Mamluk Empire

Mamluk Empire(1250-1517) was an empire based in Cairo, Egypt run by military slaves called Mamluks of mainly Turkish roots. They took power from the Ayyubids of Egypt and lost power after a battle with the Ottomans in Cairo in 1517.

Organization and Administration

Mamluks were slave soldiers, taken in when they were young. They were trained on horseback with bow and arrow and curved sword and shaped into a disciplined fighting force. After finishing training, the soldier would be freed and given promotion by the master, a sultan, in the military or goverment administration. The sultans were selected from leading emirs. Mamluks controlled the day to day activities of the government.


The Mamluks were big patrons of the arts. Their architecture was designed for charity and the public good. Many islamic schools were built called madrassas. One single identifying trait of Mamluk architecture was the use of very bright tiles. Mamluk Architecture was characterised by buildings with decorated sculptured stone, stucco, and marble collage and metal and wood furnishings, decorated with precious materials. Mamluk architecture was marked by tiered minarets, massive carved domes, entrance portals, and marble mihrabs.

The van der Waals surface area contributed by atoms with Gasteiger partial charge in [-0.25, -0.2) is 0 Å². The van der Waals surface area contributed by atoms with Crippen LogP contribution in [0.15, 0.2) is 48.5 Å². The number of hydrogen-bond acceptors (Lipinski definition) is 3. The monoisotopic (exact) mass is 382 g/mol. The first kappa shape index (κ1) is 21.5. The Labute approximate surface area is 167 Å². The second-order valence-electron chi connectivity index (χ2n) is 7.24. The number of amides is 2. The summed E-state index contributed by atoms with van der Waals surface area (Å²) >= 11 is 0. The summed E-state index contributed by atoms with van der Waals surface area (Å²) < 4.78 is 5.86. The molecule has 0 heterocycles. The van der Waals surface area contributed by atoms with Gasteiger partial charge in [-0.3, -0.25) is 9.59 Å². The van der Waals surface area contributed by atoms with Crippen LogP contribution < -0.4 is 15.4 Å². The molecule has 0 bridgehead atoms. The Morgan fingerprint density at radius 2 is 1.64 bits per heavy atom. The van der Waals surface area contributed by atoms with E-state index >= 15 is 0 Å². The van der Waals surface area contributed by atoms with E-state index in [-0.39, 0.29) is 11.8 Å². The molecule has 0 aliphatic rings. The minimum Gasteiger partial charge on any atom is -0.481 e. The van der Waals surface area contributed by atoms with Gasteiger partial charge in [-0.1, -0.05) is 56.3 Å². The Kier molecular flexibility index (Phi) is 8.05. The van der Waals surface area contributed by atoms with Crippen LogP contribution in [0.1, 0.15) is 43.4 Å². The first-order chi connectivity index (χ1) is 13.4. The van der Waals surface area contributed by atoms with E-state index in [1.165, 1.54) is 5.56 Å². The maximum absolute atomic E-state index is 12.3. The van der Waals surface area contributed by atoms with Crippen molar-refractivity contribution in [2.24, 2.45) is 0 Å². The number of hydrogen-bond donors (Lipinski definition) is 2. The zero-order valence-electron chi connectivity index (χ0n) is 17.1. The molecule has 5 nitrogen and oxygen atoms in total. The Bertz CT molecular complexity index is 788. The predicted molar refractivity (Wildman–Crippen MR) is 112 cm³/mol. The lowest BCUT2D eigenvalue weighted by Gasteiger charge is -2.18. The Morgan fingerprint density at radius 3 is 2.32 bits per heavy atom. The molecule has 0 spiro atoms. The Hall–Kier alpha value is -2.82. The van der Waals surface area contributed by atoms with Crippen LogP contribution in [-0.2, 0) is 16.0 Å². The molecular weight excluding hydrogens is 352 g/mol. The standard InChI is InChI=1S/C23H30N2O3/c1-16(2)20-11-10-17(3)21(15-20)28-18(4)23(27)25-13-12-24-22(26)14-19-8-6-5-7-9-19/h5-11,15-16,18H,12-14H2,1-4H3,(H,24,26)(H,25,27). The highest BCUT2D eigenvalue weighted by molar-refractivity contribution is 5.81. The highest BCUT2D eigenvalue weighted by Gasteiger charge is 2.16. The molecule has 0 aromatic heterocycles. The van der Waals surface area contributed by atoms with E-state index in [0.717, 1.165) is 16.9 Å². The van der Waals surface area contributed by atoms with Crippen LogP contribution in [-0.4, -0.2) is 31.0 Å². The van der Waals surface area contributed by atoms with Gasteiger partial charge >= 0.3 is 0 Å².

They developed unique military architecture like the maydan or training grounds. The largest maydans were marked by columns, stone walls, wells, water wheels, palaces, stables for horses. The most famous of the maydans were Maydan al Salihi and Maydan al Zahiri.


Mamluk decline accelerated after the middle of the 1300s, the latter was due to diverse factors: military attacks, plagues, poor leadership. Plagues were major factors. Between 1347 thru 1349, Egypt was hit by the Black Death. The Black Death consumed numerous young Mamluks. Military attacks played a role. In 1400, Tamerlane (Timur) sacked Damascus and Alleppo. In 1403, Marshal Jean Boucicaut bombed the ports of Syria, in naval raids. The latter military attacks drained the economic resources of the empire. Egypt and Syria never recovered their previous economic prosperity. Bad leadership also lead to decline. Qansuh al Ghawri, the last major sultan was unable to deal with the Portuguese threat in the Indian Ocean, due to old age. The Portuguese disrupted regular sea route in the Indian Ocean. In 1516, the Ottoman Empire viewing the Mamluk Empire as a threat to its design, pulverized Mamluk army at Marj Dabiq and outside Cairo.

tags: egypt